The Boolean Prime Ideal Theorem (BPIT) states that every ideal in Boolean algebra can be extended to a prime ideal. It is a routine to check that BPIT is follows from the Axiom of Choice (Jech, 2008), (Howard and Rubin, 1998). It was a long-standing open problem whether the reverse implication holds as well. In 1964 Halpern (Halpern, 1964) used a model of ZFA over the rational numbers with the canonical ordering (nowadays called the ordered FM model ) to prove that the Axiom of Choice is not a consequence of BPIT in set theory with atoms. That is, he showd that in the Axiom of Choice fails badly, but BPIT holds. This result was later amplified in (Halpern and Lévy, 1971) to give the first proof that the Axiom of Choice is not a consequence of BPIT in ZF (without atoms).

Remark 2.1 ().

An ideal in can be represented by a homomorphism to a Boolean algebra , i.e. . A prime ideal is an ideal that can be represented by a homomorphism to equipped with the usual Boolean algebra structure. Therefore, an ideal in can be extended to a prime ideal iff has a prime ideal . In this case, . This means, that BPIT is equivalent to the statement that every non-trivial Boolean algebra has a prime ideal. We shall use this characterisation in Section 3.

It is the result of Halpern that we use to prove that in the cumulative hierarchy the following holds: “an -equivariant CSP has a solution if and only if it has an -equivariant solution”. This may be formulated as ZFA-Axiom CSP.

Axiom 2 (ZFA-Axiom CSP).

An -equivariant CSP has an -equivariant solution if and only if it has a solution.

But, in fact, we do more. First, we reformulate ZFA-Axiom CSP as an intrinsic property of a topos and call it Axiom CSP. Then, we show that in Boolean toposes Axiom CSP is actually equivalent to BPIT. In particular, for every set of atoms we have that satisfies Axiom CSP if and only if it satisfies BPIT. This will give (1) and (2) from the abstract, with the one caveat: equivariance is not an intrinsic property of , therefore we have to state Axiom CSP in every , and then by the transfer principle (see (Przybylek, 2020)) recover the desired property.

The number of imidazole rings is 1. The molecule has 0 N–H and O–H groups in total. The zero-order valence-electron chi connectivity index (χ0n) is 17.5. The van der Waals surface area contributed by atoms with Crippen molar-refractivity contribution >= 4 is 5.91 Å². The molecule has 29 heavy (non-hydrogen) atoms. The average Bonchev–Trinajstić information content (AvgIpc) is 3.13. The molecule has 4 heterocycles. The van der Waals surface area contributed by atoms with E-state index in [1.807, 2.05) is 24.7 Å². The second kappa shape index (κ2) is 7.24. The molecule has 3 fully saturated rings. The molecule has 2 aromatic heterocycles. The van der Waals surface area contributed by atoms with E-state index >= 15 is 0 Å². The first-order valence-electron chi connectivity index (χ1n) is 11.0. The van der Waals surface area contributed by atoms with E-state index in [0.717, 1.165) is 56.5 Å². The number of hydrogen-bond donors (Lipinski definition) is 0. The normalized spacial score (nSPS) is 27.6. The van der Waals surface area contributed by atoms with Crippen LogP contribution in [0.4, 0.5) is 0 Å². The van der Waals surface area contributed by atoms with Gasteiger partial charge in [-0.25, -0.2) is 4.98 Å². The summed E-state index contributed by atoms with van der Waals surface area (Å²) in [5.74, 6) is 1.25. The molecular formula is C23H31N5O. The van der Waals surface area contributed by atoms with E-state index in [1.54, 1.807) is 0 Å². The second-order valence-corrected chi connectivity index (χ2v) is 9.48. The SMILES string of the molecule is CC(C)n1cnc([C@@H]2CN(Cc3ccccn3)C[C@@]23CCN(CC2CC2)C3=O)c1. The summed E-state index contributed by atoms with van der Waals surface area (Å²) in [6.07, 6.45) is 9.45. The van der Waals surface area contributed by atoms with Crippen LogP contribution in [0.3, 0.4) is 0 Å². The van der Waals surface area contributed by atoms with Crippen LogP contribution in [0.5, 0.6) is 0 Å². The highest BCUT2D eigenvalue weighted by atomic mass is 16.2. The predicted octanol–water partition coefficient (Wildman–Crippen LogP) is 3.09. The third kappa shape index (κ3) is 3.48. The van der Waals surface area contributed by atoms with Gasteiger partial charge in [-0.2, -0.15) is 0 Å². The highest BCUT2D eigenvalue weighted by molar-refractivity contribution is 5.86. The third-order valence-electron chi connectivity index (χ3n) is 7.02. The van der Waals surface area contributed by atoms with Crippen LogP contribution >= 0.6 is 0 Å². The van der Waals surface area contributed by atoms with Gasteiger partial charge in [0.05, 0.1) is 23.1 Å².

A careful inspection of the proof of Halpern (Halpern, 1964) shows that the crucial property of is that has the Ramsey property. This was further explored in (Johnstone, 1984) and in full details in (Blass, 1986). Moreover, Theorem 2 of (Blass, 1986) states that the Ramsey property of is equivalent to BPIT in . Therefore, Ramsey property of is also equivalent to Axiom CSP in . This is, however, not enough from the reason mentioned in the above: the literal translation of BPIT to says that every symmetric ideal on a symmetric Boolean algebra can be extended to a symmetric prime ideal. This statement is weaker than: “every -equivariant ideal on an -equivariant Boolean algebra can be extended to an -equivariant prime ideal”. Fortunately, inspection of the proof (Blass, 1986) shows that the constructed prime ideal is, in fact, -equivariant.

In 2005 Kechris, Pestov and Todorcevic in their famous work on topological dynamic (Kechris et al., 2005) showed that for countable single-sorted structures the Ramsey property for is equivalent to extreme amenability of .

Definition 2.0 (Extremely amenable group).

A topological group is called extremely amenable if its every action on a non-empty compact Hausdorff space has a fixed point.

Therefore, for countable single-sorted structures BPIT in is equivalent to the extreme amenability of . This was first observed by Andreas Blass in 2011 in (Blass, 2011). Furthermore, Proposition 4.7 in (Kechris et al., 2005) says that the class of such structures coincides with the class of structures that arise as the Fraisse limit of a Fraisse order class with the Ramsey property.

From the perspective of effective computation in set with atoms, structure have to be countable, thus the restriction in the above equivalence to countable structures only is not severe. Moreover, the Fraisse limit (over a relational signature) is always -categorical, a property crucial for the termination of certain while-programs (see (Przybylek, 2020) for more discussion).

3. The axiom in Boolean toposes

In this section we shall work in the internal language of a Boolean topos. A reader who is not familiar with the notion of the internal language may read the proofs as taking place in ZFA minus the axiom of extensionality333A set in a non-well-pointed topos may have more content than mere elements (e.g. -equivariant sets with atoms). We shall be extra careful when defining set-theoretic concepts, such as finiteness, or a prime ideal. Although, in Boolean toposes many different definitions of such concepts coincide, this would not be the case for non-Boolean toposes studied in the next section.